12. Standard member finnegan
    GENS UNA SUMUS
    29 Sep '14 21:55 / 3 edits
    Originally posted by normbenign
    None of the pre '67 territories were "Palestinian".
    All of the pre-1948 territories were Palestinian, albeit Palestine was not an independent nation state.
    Britain, which had ruled Palestine since 1920, handed over responsibility for solving the Zionist-Arab problem to the UN in 1947.

    The territory was plagued with chronic unrest pitting native Arabs against Jewish immigrants (who now made up about a third the population, owning about 6% of the land). The situation had become more critical with the displacement of hundreds of thousands of Jews fleeing the Nazi persecution in Europe. Some six million Jews were killed in the Holocaust during World War II.

    The UN set up a special committee which recommended splitting the territory into separate Jewish and Palestinian states. Palestinian representatives, known as the Arab Higher Committee, rejected the proposal; their counterparts in the Jewish Agency accepted it.

    The partition plan gave 56.47% of Palestine to the Jewish state and 43.53% to the Arab state, with an international enclave around Jerusalem. On 29 November 1947, 33 countries of the UN General Assembly voted for partition, 13 voted against and 10 abstained. The plan, which was rejected by the Palestinians, was never implemented.

    Britain announced its intention to terminate its Palestine mandate on 15 May 1948 but hostilities broke out before the date arrived.

    The death of British soldiers in the conflict made the continuing presence in Palestine deeply unpopular in Britain. In addition, the British resented American pressure to allow in more Jewish refugees - a sign of growing US support for Zionism.

    Both Arab and Jewish sides prepared for the coming confrontation by mobilising forces. The first "clearing" operations were conducted against Palestinian villages by Jewish forces in December.
    Britain could not rule something that did not exist. The UN could not partition something that did not exist. You appear to subscribe to the lie that Palestine did not exist and that the Palestinian people have no claim to the land or homes from which they were ethnically cleansed. Notice that the immigrants here, the colonisers, were the Jews. The people living here as of right and history were the Palestinians. Where on earth do you fantasise that Palestinian refugees are refugees from if not that part of Palestine occupied by the Jewish state? (How nice of the UN to donate the land of Palestine to European Jews who actually did not prefer to go there, but wished to get to America or Britain or generally the West. That was a cynical act of the great powers in order to wipe their own racist hands of the embarrassing problem. This is of course shameful on every level, but the Palestinians are not the ones at fault here and the Zionist project long predated the Nazis.)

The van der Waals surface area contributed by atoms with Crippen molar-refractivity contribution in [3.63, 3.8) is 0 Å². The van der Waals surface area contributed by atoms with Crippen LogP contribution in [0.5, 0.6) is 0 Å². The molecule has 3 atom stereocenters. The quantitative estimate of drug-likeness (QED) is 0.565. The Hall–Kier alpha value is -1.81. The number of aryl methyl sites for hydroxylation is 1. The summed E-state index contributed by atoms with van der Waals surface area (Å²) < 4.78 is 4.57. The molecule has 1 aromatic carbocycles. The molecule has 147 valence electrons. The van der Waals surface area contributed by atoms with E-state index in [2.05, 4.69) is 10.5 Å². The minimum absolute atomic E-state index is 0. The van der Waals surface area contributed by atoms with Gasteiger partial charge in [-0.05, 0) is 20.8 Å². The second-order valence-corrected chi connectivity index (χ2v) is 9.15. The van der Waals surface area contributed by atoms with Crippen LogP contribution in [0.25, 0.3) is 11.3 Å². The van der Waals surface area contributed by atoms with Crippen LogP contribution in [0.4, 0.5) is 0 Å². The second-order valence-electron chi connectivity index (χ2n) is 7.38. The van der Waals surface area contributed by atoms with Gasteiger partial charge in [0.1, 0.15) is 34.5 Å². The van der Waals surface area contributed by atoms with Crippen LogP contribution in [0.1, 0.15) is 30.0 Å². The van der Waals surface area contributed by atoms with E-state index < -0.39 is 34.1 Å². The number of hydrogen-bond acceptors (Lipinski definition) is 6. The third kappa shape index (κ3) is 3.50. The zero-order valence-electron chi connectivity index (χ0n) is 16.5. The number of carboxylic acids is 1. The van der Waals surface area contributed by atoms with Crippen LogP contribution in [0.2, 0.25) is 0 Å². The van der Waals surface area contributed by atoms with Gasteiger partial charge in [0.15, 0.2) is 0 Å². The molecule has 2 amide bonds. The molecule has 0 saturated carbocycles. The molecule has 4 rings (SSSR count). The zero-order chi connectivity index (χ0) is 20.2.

See maps describing in stunning clarity the loss of Palestinian land to Israel. http://whatreallyhappened.com/WRHARTICLES/mapstellstory.html
  13. Standard member finnegan
    GENS UNA SUMUS
    29 Sep '14 22:01
    Originally posted by normbenign
    I wonder if there will be a resolution that Palestinian terrorists stop shooting rockets into Israel?
    Abbas intends to subscribe to the International Criminal Court, enabling legal action and sanctions for any war crimes. That implies a willingness to be accountable. Compare the US, Israeli (and their associate the state of Sudan) refusal to do the same.
  14. Standard member RJHinds
    The Near Genius
    29 Sep '14 23:31
    Originally posted by finnegan
    All of the pre-1948 territories were Palestinian, albeit Palestine was not an independent nation state. [quote]Britain, which had ruled Palestine since 1920, handed over responsibility for solving the Zionist-Arab problem to the UN in 1947.

    The territory was plagued with chronic unrest pitting native Arabs against Jewish immigrants (who now made up about ...[text shortened]... loss of Palestinian land to Israel. http://whatreallyhappened.com/WRHARTICLES/mapstellstory.html
    The UN can make all the resolutions they wish concerning so-called Palestinian territories, but these resolutions can still be disputed. And since Israel is still disputing these resoultions, that makes them disputed territories.
  15. 30 Sep '14 00:02
    Originally posted by RJHinds to Finnegan
    The UN can make all the resolutions they wish concerning so-called Palestinian territories, but these resolutions can still be disputed. And since Israel is still disputing these resoultions, that makes them disputed territories.
    If Israel rejects all UN resolutions that it dislikes, the Palestinians also may
    reject UN Resolution 181 (1947), which led to the establishment of Israel.
    In 1947, Africa and Asia, to a lesser extent, remained under European
    imperial domination, so few African and Asian countries were UN members.